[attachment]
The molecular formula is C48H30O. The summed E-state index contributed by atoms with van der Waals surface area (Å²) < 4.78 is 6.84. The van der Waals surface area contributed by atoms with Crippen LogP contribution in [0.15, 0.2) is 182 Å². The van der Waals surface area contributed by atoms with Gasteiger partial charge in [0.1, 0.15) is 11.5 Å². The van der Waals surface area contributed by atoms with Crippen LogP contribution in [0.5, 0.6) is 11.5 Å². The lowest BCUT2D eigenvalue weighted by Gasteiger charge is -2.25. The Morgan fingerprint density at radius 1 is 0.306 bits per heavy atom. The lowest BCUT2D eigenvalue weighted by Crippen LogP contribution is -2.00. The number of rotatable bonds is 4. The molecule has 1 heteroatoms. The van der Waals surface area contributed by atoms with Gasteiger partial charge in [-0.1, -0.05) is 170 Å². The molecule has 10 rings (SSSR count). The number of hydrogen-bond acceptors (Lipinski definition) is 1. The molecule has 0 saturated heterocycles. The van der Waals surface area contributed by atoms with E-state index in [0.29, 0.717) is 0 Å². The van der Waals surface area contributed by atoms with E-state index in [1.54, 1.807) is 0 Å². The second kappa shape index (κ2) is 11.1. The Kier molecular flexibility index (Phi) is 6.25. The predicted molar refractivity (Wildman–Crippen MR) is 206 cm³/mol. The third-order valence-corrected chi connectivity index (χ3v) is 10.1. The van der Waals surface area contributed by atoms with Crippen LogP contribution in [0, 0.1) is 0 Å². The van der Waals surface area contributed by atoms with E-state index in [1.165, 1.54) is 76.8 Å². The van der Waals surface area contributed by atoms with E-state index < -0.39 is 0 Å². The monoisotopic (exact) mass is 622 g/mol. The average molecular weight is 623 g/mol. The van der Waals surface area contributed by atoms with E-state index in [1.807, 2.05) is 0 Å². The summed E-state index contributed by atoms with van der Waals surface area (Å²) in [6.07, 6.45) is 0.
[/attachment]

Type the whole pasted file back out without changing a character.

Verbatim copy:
The molecular formula is C48H30O. The summed E-state index contributed by atoms with van der Waals surface area (Å²) < 4.78 is 6.84. The van der Waals surface area contributed by atoms with Crippen LogP contribution in [0.15, 0.2) is 182 Å². The van der Waals surface area contributed by atoms with Gasteiger partial charge in [0.1, 0.15) is 11.5 Å². The van der Waals surface area contributed by atoms with Crippen LogP contribution in [0.5, 0.6) is 11.5 Å². The lowest BCUT2D eigenvalue weighted by Gasteiger charge is -2.25. The Morgan fingerprint density at radius 1 is 0.306 bits per heavy atom. The lowest BCUT2D eigenvalue weighted by Crippen LogP contribution is -2.00. The number of rotatable bonds is 4. The molecule has 1 heteroatoms. The van der Waals surface area contributed by atoms with Gasteiger partial charge in [-0.1, -0.05) is 170 Å². The molecule has 10 rings (SSSR count). The number of hydrogen-bond acceptors (Lipinski definition) is 1. The molecule has 0 saturated heterocycles. The van der Waals surface area contributed by atoms with E-state index in [0.29, 0.717) is 0 Å². The van der Waals surface area contributed by atoms with E-state index in [1.54, 1.807) is 0 Å². The second kappa shape index (κ2) is 11.1. The Kier molecular flexibility index (Phi) is 6.25. The predicted molar refractivity (Wildman–Crippen MR) is 206 cm³/mol. The third-order valence-corrected chi connectivity index (χ3v) is 10.1. The van der Waals surface area contributed by atoms with Crippen LogP contribution in [0, 0.1) is 0 Å². The van der Waals surface area contributed by atoms with E-state index in [1.165, 1.54) is 76.8 Å². The van der Waals surface area contributed by atoms with E-state index < -0.39 is 0 Å². The monoisotopic (exact) mass is 622 g/mol. The average molecular weight is 623 g/mol. The van der Waals surface area contributed by atoms with E-state index in [1.807, 2.05) is 0 Å². The summed E-state index contributed by atoms with van der Waals surface area (Å²) in [6.07, 6.45) is 0.